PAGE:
This DIY garden art butterfly is made from an old metal water bottle and a lightbulb and you can make it in one afternoon.
There are also many more recycled projects here.
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DIY Water Bottle Butterfly
This project was requested by a reader who wanted to find a use for a metal water bottle that was warped and no longer useful. The challenge, as always with metal projects, is to find a way to make them without requiring welding or smelly adhesives.
I’ll walk you through the process.
Supplies & Materials
- Aluminum flashing (used for roof repairs) – see it here on Amazon
I made use of the leftover from this Giant Garden Art Coneflower project.
- Old water bottle
- Lightbulb (burned out, of course)
- Metal washers
- Fine wire and beads for antennae
- GE Silicone II Sealant for gutters and flashing (to attach lightbulb and antenae)
- Silver spray paint (for lightbulb)
- Hammer and Phillips screwdriver (to create design on wings)
- Scissors for cutting aluminum flashing
- Large newspaper (for wing pattern)
- Measuring tape
- Sharpie marker
- Gloves, safety goggles
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Make a wing pattern with paper, trace onto metal, and cut out wings.
- I allowed room for a middle section between the wings to wrap around 3/4 of the water bottle. My water bottle was just over 9-inches in diameter. The middle section of my wings is 6-inches.
- The size of your metal sheeting will determine how tall the wings can be. Mine are 14″.
Create decorative designs on the wings using a hammer and awl or screwdriver tip. A ballpoint pen works for drawing fine guide lines as needed.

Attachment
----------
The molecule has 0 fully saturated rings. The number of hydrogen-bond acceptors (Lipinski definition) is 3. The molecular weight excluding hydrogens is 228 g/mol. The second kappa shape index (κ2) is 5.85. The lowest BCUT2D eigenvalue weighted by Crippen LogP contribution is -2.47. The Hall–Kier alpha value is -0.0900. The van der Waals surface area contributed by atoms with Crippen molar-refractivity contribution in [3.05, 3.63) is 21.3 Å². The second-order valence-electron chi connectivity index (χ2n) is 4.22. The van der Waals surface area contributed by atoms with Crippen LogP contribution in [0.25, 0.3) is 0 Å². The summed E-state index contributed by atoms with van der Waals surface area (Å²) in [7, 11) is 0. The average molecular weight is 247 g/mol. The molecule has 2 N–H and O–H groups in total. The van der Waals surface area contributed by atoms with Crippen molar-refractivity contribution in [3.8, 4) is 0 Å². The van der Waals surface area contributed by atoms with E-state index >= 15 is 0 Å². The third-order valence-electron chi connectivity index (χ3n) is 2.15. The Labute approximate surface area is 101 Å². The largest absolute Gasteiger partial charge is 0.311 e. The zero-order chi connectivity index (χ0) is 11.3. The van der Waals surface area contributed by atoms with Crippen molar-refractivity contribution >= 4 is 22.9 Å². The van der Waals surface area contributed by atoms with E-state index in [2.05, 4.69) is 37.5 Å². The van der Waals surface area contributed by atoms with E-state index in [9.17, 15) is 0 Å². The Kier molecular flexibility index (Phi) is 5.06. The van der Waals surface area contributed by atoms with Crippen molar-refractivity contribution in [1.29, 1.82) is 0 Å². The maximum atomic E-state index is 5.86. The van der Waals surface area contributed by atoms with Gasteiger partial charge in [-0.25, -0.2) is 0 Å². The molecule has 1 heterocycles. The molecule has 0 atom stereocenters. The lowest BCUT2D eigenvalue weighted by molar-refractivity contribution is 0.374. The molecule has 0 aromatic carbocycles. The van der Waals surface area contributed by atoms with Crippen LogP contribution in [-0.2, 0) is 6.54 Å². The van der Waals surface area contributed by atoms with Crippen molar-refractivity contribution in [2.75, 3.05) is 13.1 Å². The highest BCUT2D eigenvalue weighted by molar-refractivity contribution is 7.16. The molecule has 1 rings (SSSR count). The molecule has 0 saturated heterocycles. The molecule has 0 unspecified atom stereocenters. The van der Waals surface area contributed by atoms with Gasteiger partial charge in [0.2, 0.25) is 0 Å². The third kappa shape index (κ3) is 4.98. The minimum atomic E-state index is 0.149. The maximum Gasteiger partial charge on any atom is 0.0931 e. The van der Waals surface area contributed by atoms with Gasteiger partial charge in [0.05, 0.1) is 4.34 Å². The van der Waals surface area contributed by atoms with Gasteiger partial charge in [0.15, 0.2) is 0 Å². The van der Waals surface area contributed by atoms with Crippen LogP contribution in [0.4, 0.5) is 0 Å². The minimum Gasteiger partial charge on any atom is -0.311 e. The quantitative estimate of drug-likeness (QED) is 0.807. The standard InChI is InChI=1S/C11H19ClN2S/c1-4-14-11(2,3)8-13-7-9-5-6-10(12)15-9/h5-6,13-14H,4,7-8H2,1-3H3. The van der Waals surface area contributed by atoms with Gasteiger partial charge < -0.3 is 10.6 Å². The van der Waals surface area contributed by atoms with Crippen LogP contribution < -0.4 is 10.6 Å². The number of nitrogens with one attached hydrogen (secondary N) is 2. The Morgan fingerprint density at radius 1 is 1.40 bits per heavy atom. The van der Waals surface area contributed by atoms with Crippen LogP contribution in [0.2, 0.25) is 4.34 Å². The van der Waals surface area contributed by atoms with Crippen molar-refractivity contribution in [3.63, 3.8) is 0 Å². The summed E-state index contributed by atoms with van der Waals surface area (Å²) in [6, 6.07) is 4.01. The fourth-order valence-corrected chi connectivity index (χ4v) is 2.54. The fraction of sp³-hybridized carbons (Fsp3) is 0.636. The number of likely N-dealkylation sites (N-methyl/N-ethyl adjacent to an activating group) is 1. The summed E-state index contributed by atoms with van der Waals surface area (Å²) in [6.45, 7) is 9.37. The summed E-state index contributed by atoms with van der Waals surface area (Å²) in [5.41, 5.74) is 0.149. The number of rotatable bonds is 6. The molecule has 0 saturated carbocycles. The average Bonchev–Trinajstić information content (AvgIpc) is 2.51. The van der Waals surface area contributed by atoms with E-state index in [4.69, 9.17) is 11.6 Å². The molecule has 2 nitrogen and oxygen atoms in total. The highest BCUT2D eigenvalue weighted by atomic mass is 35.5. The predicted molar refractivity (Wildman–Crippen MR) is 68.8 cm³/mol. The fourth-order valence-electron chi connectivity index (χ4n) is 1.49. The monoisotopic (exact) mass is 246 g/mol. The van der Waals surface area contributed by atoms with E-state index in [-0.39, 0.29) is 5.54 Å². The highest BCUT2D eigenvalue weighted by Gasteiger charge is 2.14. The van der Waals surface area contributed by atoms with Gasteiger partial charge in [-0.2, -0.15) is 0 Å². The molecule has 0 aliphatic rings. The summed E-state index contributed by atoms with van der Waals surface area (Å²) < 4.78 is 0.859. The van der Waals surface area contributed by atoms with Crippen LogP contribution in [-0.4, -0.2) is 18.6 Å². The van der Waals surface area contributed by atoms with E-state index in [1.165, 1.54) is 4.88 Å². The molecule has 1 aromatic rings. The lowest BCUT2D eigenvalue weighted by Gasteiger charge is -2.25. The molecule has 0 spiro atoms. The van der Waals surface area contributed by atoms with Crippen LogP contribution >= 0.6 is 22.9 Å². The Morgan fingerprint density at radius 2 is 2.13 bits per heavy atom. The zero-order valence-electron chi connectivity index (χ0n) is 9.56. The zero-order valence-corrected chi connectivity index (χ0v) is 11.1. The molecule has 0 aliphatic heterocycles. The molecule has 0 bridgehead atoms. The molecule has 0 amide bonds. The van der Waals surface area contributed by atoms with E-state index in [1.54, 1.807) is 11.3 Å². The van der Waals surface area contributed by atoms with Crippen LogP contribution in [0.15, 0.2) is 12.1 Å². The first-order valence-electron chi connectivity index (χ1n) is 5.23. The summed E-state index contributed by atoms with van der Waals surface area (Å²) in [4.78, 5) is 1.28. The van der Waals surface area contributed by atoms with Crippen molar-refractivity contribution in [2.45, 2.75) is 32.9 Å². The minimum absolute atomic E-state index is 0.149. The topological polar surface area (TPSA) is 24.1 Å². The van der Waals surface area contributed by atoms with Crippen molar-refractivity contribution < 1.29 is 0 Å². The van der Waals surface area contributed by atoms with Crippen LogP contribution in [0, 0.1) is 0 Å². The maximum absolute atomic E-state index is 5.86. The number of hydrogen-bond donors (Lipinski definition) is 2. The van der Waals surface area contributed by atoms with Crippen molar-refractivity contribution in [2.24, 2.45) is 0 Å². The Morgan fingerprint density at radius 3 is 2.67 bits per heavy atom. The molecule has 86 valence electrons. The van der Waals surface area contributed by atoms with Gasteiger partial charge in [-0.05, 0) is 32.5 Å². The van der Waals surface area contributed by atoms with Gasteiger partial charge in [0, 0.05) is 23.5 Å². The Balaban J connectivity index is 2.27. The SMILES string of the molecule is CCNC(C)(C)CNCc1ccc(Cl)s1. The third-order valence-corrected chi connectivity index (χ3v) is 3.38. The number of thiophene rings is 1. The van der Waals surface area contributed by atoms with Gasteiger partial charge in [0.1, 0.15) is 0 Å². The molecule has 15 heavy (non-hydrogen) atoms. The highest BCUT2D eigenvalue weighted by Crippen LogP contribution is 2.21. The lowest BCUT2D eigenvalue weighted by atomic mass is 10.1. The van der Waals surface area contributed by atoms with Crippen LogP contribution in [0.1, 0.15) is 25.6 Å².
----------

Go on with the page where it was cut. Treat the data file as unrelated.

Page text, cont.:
To attach the wings to the water bottle, I punched several holes in the metal, and threaded a long shoe lace through. I added washers both for function and appearance, to prevent the metal from bending or tearing when the laces are pulled tight.
Here’s a look at the shoelace from the back of the butterfly:
If you like the way the shoelace looks, you could make it the front of the butterfly. It’s got the corset vibe going on.
The lightbulb was spray-painted silver. I created fine antennae with wire and two red beads on the ends. The wire is glued to the lightbulb (head) with dabs of adhesive. I use GE II Silicone Sealant. You could also use a glue gun if this project is not expected to stay outside all year-round. Adhesive was also used to secure the lightbulb to the water bottle.
The laces on the back of the butterfly provide lots of options for hooking the butterfly to a post or fall, or suspending it from a tree branch.
And that’s it.
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For more on punched metal crafts, see these Soda Can Charms.
~Melissa the Empress of Dirt ♛